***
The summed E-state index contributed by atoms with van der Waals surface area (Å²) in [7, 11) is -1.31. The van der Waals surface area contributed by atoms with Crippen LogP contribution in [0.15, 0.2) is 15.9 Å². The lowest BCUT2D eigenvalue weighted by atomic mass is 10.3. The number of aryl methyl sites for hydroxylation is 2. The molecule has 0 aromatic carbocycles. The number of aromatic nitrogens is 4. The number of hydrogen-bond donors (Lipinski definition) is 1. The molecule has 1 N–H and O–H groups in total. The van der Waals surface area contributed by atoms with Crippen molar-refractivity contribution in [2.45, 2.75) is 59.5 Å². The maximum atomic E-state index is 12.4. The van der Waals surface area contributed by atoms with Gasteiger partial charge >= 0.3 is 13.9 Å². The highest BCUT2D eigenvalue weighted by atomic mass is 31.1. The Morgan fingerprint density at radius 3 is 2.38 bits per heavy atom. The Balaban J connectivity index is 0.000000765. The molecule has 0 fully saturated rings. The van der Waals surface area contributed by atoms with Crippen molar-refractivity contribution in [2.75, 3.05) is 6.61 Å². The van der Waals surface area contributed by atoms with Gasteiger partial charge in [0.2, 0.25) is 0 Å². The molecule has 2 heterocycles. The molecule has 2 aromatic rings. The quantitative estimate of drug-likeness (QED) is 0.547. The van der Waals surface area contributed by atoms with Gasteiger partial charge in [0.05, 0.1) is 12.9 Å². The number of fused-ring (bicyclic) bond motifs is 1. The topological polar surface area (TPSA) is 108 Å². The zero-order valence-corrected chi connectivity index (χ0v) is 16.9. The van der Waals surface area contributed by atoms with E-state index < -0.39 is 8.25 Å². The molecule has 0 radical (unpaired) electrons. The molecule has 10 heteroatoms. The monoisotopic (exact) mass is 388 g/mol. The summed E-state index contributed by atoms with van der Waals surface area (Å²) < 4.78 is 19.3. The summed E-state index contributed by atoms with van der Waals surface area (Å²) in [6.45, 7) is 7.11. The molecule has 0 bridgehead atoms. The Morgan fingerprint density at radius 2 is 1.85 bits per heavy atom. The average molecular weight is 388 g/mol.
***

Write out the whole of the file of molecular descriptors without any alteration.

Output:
The summed E-state index contributed by atoms with van der Waals surface area (Å²) in [7, 11) is -1.31. The van der Waals surface area contributed by atoms with Crippen LogP contribution in [0.15, 0.2) is 15.9 Å². The lowest BCUT2D eigenvalue weighted by atomic mass is 10.3. The number of aryl methyl sites for hydroxylation is 2. The molecule has 0 aromatic carbocycles. The number of aromatic nitrogens is 4. The number of hydrogen-bond donors (Lipinski definition) is 1. The molecule has 1 N–H and O–H groups in total. The van der Waals surface area contributed by atoms with Crippen molar-refractivity contribution in [2.45, 2.75) is 59.5 Å². The maximum atomic E-state index is 12.4. The van der Waals surface area contributed by atoms with Gasteiger partial charge >= 0.3 is 13.9 Å². The highest BCUT2D eigenvalue weighted by atomic mass is 31.1. The Morgan fingerprint density at radius 3 is 2.38 bits per heavy atom. The Balaban J connectivity index is 0.000000765. The molecule has 0 fully saturated rings. The van der Waals surface area contributed by atoms with Crippen molar-refractivity contribution in [2.75, 3.05) is 6.61 Å². The van der Waals surface area contributed by atoms with Gasteiger partial charge in [0.2, 0.25) is 0 Å². The molecule has 2 heterocycles. The molecule has 2 aromatic rings. The quantitative estimate of drug-likeness (QED) is 0.547. The van der Waals surface area contributed by atoms with Gasteiger partial charge in [0.05, 0.1) is 12.9 Å². The number of fused-ring (bicyclic) bond motifs is 1. The topological polar surface area (TPSA) is 108 Å². The zero-order valence-corrected chi connectivity index (χ0v) is 16.9. The van der Waals surface area contributed by atoms with E-state index < -0.39 is 8.25 Å². The molecule has 0 radical (unpaired) electrons. The molecule has 10 heteroatoms. The monoisotopic (exact) mass is 388 g/mol. The summed E-state index contributed by atoms with van der Waals surface area (Å²) < 4.78 is 19.3. The summed E-state index contributed by atoms with van der Waals surface area (Å²) in [6.45, 7) is 7.11. The molecule has 0 bridgehead atoms. The Morgan fingerprint density at radius 2 is 1.85 bits per heavy atom. The average molecular weight is 388 g/mol.